First Lady Mrs. Laura Bush's Statement on Burma
James S. Brady Press Briefing Room
3:05 P.M. EDT
Mrs. Bush's Statement On Burma
MRS. BUSH: Thank you, everybody, for coming out. I just want to make a few comments about Burma.
On Saturday, Cyclone Nargis swept through Burma. The storm affected more than 2 million people, and according to the Burmese media, killed thousands. The aftermath has left cities paralyzed, families separated and houses and businesses destroyed.
Mrs Laura Bush addresses reporters in the James S. Brady Press Briefing Room Monday, May 5, 2008 at the White House, on the humanitarian assistance being offered by the United States to the people of Burma in the aftermath of the destruction caused by Cyclone Nargis. White House photo by Shealah Craighead Americans are a compassionate people and we're already acting to provide help. The U.S. has offered financial assistance through our embassy. We'll work with the U.N. and other international non-governmental organizations to provide water, sanitation, food and shelter. More assistance will be forthcoming.
The United States stands prepared to provide an assistance team and much needed supplies to Burma as soon as the Burmese government accepts our offer. The government of Burma should accept this team quickly, as well as other offers of international assistance.
As they cope with this tragedy, the men and women of Burma remain in the thoughts and prayers of many Americans. It's troubling that many of the Burmese people learned of this impending disaster only when foreign outlets -- such as Radio Free Asia and Voice of America -- sounded the alarm. Although they were aware of the threat, Burma's state-run media failed to issue a timely warning to citizens in the storm's path.
The response to the cyclone is just the most recent example of the junta's failure to meet its people's basic needs. The regime has dismantled systems of agriculture, education and health care. This once wealthy nation now has the lowest per capita GDP in Southeast Asia.
Despite the havoc created by this weekend cyclone, as far as we can tell Burma's military leaders plan to move forward with the constitutional referendum scheduled for this Saturday, May 10th. They've orchestrated this vote to give false legitimacy to their continued rule. The proposed constitution was drafted in a flawed process that excluded opposition and some key ethnic groups. It would effectively give the military a veto over any constitutional changes. The constitution would prohibit democracy activists who are current or former political prisoners, including Aung San Suu Kyi, from taking office. To ensure their constitution becomes law, the regime has been intimidating voters and using force against dissidents. Public gatherings have been banned and printed materials may not be distributed without governmental approval.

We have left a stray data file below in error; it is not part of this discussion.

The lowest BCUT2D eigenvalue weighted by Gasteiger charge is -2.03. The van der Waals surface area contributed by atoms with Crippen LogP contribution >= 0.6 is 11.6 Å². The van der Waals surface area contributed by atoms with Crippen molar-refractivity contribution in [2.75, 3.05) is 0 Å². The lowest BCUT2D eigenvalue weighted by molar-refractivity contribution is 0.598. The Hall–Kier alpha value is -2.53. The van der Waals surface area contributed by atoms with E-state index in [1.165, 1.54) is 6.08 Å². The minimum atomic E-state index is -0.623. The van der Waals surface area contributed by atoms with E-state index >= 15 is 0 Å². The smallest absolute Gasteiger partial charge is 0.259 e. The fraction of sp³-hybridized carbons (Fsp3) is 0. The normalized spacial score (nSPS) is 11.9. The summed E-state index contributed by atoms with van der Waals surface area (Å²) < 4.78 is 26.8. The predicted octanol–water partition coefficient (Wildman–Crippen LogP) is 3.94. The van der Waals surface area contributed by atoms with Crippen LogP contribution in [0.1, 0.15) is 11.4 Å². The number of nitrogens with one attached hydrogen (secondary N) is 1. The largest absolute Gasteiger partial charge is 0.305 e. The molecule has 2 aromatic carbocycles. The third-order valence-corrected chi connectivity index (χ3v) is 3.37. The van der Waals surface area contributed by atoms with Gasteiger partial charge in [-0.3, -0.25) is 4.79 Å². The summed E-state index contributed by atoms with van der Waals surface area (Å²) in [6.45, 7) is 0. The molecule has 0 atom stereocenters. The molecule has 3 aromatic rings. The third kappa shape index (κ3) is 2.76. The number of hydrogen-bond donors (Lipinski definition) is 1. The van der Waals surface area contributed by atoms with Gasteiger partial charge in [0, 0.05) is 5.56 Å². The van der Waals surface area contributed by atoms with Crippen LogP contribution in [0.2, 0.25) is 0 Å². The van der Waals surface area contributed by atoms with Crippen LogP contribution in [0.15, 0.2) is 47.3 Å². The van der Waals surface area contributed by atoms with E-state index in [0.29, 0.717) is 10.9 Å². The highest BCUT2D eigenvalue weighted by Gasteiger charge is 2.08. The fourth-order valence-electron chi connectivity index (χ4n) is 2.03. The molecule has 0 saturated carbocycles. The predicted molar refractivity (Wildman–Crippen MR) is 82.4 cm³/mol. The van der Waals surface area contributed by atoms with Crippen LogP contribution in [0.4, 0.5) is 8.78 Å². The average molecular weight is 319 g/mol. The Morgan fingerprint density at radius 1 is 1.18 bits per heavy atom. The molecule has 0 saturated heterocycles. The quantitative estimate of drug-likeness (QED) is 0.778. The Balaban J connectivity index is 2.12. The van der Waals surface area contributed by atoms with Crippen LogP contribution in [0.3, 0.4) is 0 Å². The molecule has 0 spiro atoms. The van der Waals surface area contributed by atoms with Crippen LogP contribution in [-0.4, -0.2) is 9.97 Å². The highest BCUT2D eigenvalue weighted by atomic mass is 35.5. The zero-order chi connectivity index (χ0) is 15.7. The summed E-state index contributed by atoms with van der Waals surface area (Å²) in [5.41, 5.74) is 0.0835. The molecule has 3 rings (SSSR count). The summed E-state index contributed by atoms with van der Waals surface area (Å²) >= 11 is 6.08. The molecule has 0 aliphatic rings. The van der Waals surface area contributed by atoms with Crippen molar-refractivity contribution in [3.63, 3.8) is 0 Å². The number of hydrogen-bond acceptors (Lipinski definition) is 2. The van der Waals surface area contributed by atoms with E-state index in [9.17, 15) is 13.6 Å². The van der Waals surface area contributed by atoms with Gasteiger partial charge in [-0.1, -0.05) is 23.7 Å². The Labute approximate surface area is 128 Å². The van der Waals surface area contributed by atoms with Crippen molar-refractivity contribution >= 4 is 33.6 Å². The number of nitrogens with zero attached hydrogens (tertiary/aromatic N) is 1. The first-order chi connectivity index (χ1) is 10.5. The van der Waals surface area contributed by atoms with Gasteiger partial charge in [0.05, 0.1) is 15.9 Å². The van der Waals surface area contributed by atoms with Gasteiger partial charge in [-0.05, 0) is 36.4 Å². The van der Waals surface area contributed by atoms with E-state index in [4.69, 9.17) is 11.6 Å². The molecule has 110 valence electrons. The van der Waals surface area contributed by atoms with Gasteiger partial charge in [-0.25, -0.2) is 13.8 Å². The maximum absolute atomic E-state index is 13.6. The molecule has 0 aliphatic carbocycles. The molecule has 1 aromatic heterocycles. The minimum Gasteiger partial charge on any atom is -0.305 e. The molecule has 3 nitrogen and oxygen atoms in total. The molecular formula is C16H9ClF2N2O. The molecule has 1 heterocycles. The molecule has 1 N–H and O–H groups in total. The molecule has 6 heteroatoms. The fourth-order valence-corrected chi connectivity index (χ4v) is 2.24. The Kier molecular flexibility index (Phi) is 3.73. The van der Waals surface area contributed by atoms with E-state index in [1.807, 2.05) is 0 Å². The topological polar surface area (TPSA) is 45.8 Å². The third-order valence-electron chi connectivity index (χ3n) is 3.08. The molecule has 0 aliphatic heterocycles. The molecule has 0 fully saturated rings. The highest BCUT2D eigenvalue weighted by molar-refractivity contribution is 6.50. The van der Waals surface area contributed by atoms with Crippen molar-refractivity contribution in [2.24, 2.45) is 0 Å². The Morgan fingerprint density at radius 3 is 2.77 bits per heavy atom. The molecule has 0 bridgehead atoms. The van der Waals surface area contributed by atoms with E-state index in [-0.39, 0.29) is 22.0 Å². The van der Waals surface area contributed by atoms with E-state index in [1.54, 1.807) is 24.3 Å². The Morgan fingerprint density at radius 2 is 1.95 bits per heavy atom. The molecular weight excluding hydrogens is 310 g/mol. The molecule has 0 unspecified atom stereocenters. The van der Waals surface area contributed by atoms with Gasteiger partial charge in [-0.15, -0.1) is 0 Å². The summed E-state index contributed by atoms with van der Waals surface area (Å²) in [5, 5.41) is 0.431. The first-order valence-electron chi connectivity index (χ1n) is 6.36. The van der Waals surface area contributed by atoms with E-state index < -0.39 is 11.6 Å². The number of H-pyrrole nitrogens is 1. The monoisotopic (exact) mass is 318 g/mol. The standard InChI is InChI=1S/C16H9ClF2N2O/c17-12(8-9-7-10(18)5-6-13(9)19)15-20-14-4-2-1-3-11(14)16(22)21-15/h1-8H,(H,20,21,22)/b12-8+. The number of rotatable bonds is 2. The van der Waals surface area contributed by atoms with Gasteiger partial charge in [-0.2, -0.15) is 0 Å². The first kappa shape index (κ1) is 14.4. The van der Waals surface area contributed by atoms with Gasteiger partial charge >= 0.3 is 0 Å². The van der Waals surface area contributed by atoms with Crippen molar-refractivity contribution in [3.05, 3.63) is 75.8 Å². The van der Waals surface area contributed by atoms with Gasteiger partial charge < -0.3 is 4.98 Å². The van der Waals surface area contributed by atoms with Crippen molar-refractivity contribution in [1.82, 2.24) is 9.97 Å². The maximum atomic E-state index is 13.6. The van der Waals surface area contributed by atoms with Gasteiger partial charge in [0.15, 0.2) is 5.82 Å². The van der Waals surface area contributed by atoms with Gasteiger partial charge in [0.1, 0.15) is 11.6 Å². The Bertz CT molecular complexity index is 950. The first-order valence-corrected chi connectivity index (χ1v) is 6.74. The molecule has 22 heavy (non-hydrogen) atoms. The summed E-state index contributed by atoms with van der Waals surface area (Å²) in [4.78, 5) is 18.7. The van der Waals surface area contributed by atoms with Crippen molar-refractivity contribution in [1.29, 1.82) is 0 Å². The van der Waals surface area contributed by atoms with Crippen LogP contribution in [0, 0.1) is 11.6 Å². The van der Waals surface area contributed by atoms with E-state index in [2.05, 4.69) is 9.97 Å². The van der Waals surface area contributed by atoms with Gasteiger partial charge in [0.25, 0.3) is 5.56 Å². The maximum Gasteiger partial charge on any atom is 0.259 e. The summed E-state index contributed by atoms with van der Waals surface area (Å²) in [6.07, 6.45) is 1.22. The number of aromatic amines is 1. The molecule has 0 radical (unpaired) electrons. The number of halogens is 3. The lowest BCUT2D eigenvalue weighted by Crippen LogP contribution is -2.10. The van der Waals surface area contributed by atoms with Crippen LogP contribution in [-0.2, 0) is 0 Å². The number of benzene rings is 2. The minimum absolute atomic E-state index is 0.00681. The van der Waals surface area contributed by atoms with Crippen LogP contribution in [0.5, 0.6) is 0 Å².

As the date of the referendum draws near, there's been an increase in arrests of opposition party members and activists. This continues to take place, despite a call from the international community, and most recently from the United Nations Security Council, for Burma's government to ensure its referendum is free, fair and inclusive.
Mrs Laura Bush addresses reporters in the James S. Brady Press Briefing Room Monday, May 5, 2008 at the White House, urging the Burmese government to accept the humanitarian assistance being offered by the United States to the people of Burma in the aftermath of the destruction caused by Cyclone Nargis. White House photo by Patrick Tierney In response to the regime's continued repression, President Bush has instructed the U.S. Treasury Department to freeze assets of Burmese state-owned companies that are held in U.S. banks. This adds to actions last year to expand U.S. sanctions against Burma's regime, and to tighten sanctions against its top leaders. We thank the European Union, Canada and Australia for joining the United States in imposing similar restrictions. And we appeal to China, India, and Burma's fellow ASEAN members to use their influence to encourage a democratic transition.
Burma's ruling generals have had their chance to implement the good government they promised to their people. If it proceeds under current conditions, the constitutional referendum they have planned should not be seen as a step toward freedom, but rather as a confirmation of the unacceptable status quo.
Thank you all very much for giving me a chance to speak. I'm going to leave tomorrow for Crawford, for Jenna's wedding, and I wanted to be able to make a statement about Burma before I left.
So I'm happy to take questions.
Q Mrs. Bush, could you offer us any specifics yet about the scope of the U.S. disaster relief package?
MRS. BUSH: Right now, the earliest part of the relief is money that the embassy already has, that's already there that we can distribute to other NGOs -- the World Food Program, other groups that are on the ground. If they will let our DART team in, then we'll be able to assess what else we can do. And we do have other supplies and commodities in the area -- not in Burma, but close in the area, that would be available soon for help if our DART team can get in and see what they can do.
Q And given your concerns about the ruling government there, are you also worried that any U.S. aid might not get to the people affected?